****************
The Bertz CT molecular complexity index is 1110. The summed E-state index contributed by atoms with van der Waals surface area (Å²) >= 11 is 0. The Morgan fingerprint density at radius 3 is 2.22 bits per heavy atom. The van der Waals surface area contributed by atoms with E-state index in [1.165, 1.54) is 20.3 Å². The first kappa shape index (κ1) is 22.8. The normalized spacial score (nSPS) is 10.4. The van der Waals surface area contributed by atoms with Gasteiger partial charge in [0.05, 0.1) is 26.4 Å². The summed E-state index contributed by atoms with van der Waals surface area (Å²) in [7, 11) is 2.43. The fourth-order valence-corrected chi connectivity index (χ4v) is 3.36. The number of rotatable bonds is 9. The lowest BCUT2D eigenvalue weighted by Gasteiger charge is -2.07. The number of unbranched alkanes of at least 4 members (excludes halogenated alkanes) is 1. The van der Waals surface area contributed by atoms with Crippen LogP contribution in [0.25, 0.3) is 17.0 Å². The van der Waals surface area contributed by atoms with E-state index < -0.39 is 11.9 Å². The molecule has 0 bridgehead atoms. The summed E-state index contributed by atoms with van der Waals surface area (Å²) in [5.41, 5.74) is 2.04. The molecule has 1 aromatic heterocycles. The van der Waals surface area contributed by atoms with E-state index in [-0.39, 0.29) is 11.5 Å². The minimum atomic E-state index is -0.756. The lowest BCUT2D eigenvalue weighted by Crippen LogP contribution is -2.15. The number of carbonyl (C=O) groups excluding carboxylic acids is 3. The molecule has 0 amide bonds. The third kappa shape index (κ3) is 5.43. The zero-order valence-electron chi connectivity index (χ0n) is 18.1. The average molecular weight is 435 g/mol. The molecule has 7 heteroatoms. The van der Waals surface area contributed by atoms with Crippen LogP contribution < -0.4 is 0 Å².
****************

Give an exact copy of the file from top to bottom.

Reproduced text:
The Bertz CT molecular complexity index is 1110. The summed E-state index contributed by atoms with van der Waals surface area (Å²) >= 11 is 0. The Morgan fingerprint density at radius 3 is 2.22 bits per heavy atom. The van der Waals surface area contributed by atoms with E-state index in [1.165, 1.54) is 20.3 Å². The first kappa shape index (κ1) is 22.8. The normalized spacial score (nSPS) is 10.4. The van der Waals surface area contributed by atoms with Gasteiger partial charge in [0.05, 0.1) is 26.4 Å². The summed E-state index contributed by atoms with van der Waals surface area (Å²) in [7, 11) is 2.43. The fourth-order valence-corrected chi connectivity index (χ4v) is 3.36. The number of rotatable bonds is 9. The lowest BCUT2D eigenvalue weighted by Gasteiger charge is -2.07. The number of unbranched alkanes of at least 4 members (excludes halogenated alkanes) is 1. The van der Waals surface area contributed by atoms with Crippen LogP contribution in [0.25, 0.3) is 17.0 Å². The van der Waals surface area contributed by atoms with E-state index < -0.39 is 11.9 Å². The molecule has 0 bridgehead atoms. The summed E-state index contributed by atoms with van der Waals surface area (Å²) in [5.41, 5.74) is 2.04. The molecule has 1 aromatic heterocycles. The van der Waals surface area contributed by atoms with E-state index in [-0.39, 0.29) is 11.5 Å². The minimum atomic E-state index is -0.756. The lowest BCUT2D eigenvalue weighted by Crippen LogP contribution is -2.15. The number of carbonyl (C=O) groups excluding carboxylic acids is 3. The molecule has 0 amide bonds. The third kappa shape index (κ3) is 5.43. The zero-order valence-electron chi connectivity index (χ0n) is 18.1. The average molecular weight is 435 g/mol. The molecule has 7 heteroatoms. The van der Waals surface area contributed by atoms with Crippen LogP contribution < -0.4 is 0 Å².